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Checkpoint inhibitor scientists win Nobel Prize

Winners Allison and Honjo inspired efforts to eliminate tumour cells efficiently

Nobel Prize

The 2018 Nobel Medicine Prize has been jointly won by James Allison of the University of Texas and Tasuku Honjo of Kyoto University for working out how to mobilise immune cells against cancer.

The award comes as immuno-oncology is starting to transform the way cancers are treated, and fittingly goes to scientists responsible for the first generation of T cell-boosting checkpoint inhibitor drugs that have spearheaded what has become the fastest-growing area of oncology.

Honjo was instrumental in discovering the role of PD-1 – targeted by an expanding array of drugs including Merck & Co’s Keytruda and Bristol-Myers Squibb’s Opdivo – while Allison was at the heart of research into CTLA4 which led to the development of inhibitors such as BMS’ Yervoy (ipilimumab) and various late-stage clinical candidates.

“By stimulating the inherent ability of our immune system to attack tumour cells this year’s Nobel Laureates have established an entirely new principle for cancer therapy,” said the Nobel Assembly at Karolinska Institute in a statement. “Allison and Honjo showed how different strategies for inhibiting the brakes on the immune system can be used in the treatment of cancer.”

Allison was working on CTLA4 at the University of California, Berkeley, during the 1990s when much of the research on it was directed at ways to treat autoimmune disease. He followed a different path, developing an inhibitor that shrank tumours in mice and was eventually licensed to small US biotech Medarex – which was bought by BMS in 2009. Two years later the antibody – now called Yervoy – was approved by the FDA for melanoma after extending survival in late-stage testing.

Honjo’s work was also carried out largely in the 1990s, and showed that PD-1, like CTLA4, functions as a T-cell brake, but operates by a different mechanism. That paved the way for using PD-1 as a target in the treatment of patients, with studies showing long-term remission and possible cure in several patients with metastatic cancer, and led to the approval of Opdivo in Japan in 2014 as the first drug in the class.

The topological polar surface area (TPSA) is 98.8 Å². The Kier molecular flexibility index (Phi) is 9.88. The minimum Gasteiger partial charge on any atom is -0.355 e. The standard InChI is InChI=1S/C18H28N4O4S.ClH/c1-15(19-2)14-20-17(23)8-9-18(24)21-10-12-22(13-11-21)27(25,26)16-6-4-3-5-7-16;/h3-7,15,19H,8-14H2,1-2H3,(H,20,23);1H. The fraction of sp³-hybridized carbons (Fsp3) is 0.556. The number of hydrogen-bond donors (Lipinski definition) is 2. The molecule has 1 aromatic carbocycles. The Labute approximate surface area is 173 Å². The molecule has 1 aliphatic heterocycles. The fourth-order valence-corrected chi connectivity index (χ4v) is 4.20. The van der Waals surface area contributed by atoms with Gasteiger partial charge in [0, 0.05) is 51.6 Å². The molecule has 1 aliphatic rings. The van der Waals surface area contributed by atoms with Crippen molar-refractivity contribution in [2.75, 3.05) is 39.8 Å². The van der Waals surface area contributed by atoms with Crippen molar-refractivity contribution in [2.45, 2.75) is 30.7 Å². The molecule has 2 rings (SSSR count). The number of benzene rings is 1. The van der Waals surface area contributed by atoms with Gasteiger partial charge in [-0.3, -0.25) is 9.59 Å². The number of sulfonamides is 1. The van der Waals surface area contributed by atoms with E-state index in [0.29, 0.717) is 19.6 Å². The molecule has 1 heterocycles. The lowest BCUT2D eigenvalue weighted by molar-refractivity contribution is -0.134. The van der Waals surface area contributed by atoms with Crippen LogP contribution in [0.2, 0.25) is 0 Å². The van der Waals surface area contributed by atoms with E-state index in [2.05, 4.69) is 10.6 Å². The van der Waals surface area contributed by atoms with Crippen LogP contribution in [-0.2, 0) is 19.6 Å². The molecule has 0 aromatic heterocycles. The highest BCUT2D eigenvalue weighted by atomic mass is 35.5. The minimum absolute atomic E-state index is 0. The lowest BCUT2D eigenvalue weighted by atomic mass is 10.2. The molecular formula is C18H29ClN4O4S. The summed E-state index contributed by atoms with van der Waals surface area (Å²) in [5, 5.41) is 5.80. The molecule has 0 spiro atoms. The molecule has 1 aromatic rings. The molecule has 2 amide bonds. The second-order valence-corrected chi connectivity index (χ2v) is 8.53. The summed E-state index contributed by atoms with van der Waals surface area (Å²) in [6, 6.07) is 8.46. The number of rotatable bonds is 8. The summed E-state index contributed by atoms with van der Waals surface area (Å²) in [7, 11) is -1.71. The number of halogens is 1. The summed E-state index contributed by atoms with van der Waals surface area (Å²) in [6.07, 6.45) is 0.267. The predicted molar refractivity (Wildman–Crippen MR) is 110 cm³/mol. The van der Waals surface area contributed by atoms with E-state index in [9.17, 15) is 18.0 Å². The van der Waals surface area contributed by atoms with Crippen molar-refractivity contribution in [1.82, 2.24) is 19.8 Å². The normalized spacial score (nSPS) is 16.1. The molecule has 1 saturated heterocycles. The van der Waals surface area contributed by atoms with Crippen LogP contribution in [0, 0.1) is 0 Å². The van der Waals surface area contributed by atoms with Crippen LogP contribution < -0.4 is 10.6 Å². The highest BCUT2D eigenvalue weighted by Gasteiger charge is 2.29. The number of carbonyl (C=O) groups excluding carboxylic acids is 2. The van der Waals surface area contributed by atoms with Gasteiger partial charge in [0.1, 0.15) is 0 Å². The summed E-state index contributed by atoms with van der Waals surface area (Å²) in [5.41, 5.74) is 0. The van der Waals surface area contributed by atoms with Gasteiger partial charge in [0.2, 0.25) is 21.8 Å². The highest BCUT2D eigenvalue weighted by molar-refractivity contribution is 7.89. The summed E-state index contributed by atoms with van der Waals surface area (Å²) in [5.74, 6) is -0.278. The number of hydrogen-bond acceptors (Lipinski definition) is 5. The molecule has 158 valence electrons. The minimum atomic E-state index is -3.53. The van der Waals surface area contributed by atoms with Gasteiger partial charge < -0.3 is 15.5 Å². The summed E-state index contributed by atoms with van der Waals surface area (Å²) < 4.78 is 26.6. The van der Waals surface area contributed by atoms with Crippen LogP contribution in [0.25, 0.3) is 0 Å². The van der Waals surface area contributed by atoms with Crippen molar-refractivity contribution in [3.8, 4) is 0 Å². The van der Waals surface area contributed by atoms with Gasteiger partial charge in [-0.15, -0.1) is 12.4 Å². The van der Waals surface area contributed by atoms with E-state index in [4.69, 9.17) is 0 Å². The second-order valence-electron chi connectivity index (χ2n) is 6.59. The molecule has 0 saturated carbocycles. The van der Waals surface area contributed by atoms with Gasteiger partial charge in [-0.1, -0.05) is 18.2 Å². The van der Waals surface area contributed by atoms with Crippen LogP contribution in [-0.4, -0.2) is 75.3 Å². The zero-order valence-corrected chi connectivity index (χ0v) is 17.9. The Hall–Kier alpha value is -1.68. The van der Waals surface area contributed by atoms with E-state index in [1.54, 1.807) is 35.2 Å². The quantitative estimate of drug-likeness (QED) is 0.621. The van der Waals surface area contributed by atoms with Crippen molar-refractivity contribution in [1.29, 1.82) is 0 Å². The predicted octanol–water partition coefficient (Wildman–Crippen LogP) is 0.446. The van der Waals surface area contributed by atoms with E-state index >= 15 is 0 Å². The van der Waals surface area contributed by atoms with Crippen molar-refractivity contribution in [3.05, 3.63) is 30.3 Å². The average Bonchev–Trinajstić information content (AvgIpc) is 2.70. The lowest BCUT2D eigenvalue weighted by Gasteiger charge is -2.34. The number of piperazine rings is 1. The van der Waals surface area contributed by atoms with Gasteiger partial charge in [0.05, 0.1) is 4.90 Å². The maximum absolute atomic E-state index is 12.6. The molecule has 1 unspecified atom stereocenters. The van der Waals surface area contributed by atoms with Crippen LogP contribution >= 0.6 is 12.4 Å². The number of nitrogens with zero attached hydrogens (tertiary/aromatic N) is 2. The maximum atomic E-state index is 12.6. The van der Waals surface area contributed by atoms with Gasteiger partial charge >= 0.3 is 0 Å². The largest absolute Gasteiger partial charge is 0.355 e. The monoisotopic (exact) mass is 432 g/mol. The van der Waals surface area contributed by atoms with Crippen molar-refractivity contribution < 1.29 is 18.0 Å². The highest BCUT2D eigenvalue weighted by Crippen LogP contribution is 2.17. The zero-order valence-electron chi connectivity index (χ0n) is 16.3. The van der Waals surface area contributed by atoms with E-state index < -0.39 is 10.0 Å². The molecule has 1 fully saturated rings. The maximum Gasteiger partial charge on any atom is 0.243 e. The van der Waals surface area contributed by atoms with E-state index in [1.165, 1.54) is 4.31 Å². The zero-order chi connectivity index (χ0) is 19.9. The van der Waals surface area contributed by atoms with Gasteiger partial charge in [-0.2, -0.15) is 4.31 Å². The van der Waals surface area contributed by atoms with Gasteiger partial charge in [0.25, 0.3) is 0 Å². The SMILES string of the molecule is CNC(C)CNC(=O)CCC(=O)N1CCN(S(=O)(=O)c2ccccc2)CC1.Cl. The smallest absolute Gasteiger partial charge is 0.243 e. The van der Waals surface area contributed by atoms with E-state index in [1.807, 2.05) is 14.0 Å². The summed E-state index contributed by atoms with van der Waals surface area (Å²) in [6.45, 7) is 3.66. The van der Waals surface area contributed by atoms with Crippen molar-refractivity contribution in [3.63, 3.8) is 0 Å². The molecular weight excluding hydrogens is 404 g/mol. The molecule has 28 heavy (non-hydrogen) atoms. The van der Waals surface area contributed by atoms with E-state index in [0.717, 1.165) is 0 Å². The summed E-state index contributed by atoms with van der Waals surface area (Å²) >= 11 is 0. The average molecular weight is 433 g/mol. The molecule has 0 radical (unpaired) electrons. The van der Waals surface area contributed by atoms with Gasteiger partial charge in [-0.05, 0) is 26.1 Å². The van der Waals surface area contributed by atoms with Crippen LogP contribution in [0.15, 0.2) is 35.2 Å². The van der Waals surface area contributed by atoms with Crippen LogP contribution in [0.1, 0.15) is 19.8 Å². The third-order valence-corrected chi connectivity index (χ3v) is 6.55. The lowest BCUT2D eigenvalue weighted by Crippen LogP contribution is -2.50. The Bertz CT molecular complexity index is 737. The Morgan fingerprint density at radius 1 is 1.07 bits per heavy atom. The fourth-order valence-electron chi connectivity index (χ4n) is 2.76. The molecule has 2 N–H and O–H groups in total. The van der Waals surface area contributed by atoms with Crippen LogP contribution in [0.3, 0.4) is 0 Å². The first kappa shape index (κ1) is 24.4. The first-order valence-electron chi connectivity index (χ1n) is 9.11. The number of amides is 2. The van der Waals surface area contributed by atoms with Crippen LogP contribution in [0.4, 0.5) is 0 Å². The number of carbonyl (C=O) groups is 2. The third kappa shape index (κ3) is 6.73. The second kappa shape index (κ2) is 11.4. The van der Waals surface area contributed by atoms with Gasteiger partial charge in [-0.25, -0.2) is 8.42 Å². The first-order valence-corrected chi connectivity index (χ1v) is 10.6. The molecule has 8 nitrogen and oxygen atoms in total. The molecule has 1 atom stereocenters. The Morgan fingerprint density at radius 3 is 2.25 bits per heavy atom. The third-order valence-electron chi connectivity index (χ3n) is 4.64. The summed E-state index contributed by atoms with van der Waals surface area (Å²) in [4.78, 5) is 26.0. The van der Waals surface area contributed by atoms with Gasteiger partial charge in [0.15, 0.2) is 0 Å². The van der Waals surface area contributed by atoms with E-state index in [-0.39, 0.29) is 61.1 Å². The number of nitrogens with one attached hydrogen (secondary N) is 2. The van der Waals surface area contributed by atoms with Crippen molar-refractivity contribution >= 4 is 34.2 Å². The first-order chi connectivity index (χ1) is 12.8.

With new drugs targeting the PD-1 and CTLA4 pathways no reaching the market – and research intensifying on other checkpoint inhibitors – “Allison and Honjo have inspired efforts to combine different strategies to release the brakes on the immune system with the aim of eliminating tumour cells even more efficiently, says the Nobel Assembly.

Allison, who is executive director of the immunotherapy unit at Texas’ MD Anderson Cancer Center, said: “I’m honoured and humbled to receive this prestigious recognition.”

“A driving motivation for scientists is simply to push the frontiers of knowledge. I didn’t set out to study cancer, but to understand the biology of T cells – these incredible cells travel to our bodies and work to protect us.”

Meanwhile, Honjo told a news conference reported by the Japan Times that he was “very honoured and pleased to receive the Nobel Prize in physiology or medicine”, and would “like to continue the study a bit more so that this immunotherapy can further assist cancer patients in the future.”

Article by
Phil Taylor

2nd October 2018

From: Healthcare

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